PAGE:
Born in Memphis in 1937, Freeman was the fourth eldest child of a family of five boys and a girl born to a teacher and her barber-bootlegger husband. The siblings were mostly raised in Mississippi by their grandparents but spent their summers in Chicago, where their parents had found higher-paying jobs. Freeman was cast as Little Boy Blue in a school play when he was 8 or 9; at 12 he won a state prize for his acting in a school pageant. When he was 18, he turned down a partial drama scholarship from Jackson State University to enlist in the Air Force. As a radar mechanic, he served a year and a half and was close to being accepted for pilot training when he realized, from looking at the dashboard in a jet airplane’s cockpit, that his notion of flying and fighting was a fantasy inspired by war films. Another cockpit—the stage—beckoned him.

Morgan Freeman, May 2 2011, by Mark Von Holden

Photo by Mark Von Holden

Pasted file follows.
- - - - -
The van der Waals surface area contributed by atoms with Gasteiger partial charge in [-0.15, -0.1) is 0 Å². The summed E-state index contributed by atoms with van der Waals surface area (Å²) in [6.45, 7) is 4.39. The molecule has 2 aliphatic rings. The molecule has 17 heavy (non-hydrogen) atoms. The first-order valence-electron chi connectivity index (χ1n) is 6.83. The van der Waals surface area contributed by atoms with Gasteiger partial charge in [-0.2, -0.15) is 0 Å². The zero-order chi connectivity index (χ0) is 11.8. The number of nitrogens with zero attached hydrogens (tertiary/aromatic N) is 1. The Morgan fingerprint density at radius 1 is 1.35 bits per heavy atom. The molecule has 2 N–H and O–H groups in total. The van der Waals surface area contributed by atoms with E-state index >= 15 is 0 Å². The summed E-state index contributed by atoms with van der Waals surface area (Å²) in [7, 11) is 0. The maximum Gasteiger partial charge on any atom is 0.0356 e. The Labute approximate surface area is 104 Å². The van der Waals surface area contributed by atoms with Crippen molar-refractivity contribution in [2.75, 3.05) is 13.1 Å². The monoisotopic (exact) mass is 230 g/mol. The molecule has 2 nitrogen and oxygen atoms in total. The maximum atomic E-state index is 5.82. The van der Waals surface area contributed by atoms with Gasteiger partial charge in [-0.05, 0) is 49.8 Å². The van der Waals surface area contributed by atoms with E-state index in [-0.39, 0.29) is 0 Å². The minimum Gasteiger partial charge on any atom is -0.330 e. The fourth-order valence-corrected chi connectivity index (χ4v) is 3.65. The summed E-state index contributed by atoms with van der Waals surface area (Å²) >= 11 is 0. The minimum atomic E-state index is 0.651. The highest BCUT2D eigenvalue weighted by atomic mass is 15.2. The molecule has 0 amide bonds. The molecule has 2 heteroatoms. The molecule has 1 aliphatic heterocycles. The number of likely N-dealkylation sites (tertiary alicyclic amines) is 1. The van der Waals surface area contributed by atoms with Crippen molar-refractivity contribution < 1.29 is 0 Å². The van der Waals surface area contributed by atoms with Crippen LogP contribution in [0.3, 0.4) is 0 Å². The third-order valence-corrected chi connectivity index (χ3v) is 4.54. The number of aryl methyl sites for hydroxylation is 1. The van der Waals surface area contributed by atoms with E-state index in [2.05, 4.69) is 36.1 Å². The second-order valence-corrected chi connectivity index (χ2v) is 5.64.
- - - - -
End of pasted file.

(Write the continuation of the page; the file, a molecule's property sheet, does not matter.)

In 1961, he moved to California and worked as a transcript clerk at Los Angeles City College. He didn’t always eat, but he took acting lessons at The Pasadena Playhouse and trained as a dancer in San Francisco, which, he has said, gave him “carriage.” (As graceful as a big cat, like John Wayne, Freeman saunters in Street Smart, leaving the “pimp roll” to Erik King, who played Fast Black’s protégé; restlessly prowls the school corridors in Lean on Me; and bestrides the English greensward in 1991’s Robin Hood: Prince of Thieves.) He danced professionally at the 1964 World’s Fair. Touring as a chorus member and understudy in Peter Shaffer’s The Royal Hunt of the Sun in 1966, he came on in the speaking part of an Inca general in a Des Moines performance. “The feeling of rightness and power that washed over me on the stage that night came as a revelation to me,” he recalled when I talked to him for Interview magazine in 1996. “I said, ‘This is what you do, this is where you really shine. The following year, I got my first job Off-Broadway in a play called The Niggerlovers [by George Tabori].” Also in 1967, he appeared alongside Pearl Bailey and Cab Calloway in an African-American Hello, Dolly! on Broadway. From 1971 through 1977, he was Easy Reader, Count Dracula, DJ Mel Mounds, and other characters on PBS’s popular remedial-reading show The Electric Company. It was steady but grueling work and he drank to get through it. If the early and mid-1980s were lean years for Freeman as a film actor, he won a joint Obie for his Coriolanus and his Chaplain in Brecht’s Mother Courage and Her Children in 1980 and another for his Messenger in Lee Breuer’s musical version of The Gospel at Colonus in 1984. Less rewarding personally was his stint as a dignified architect in the daytime soap Another World, though it kept the wolves from the door.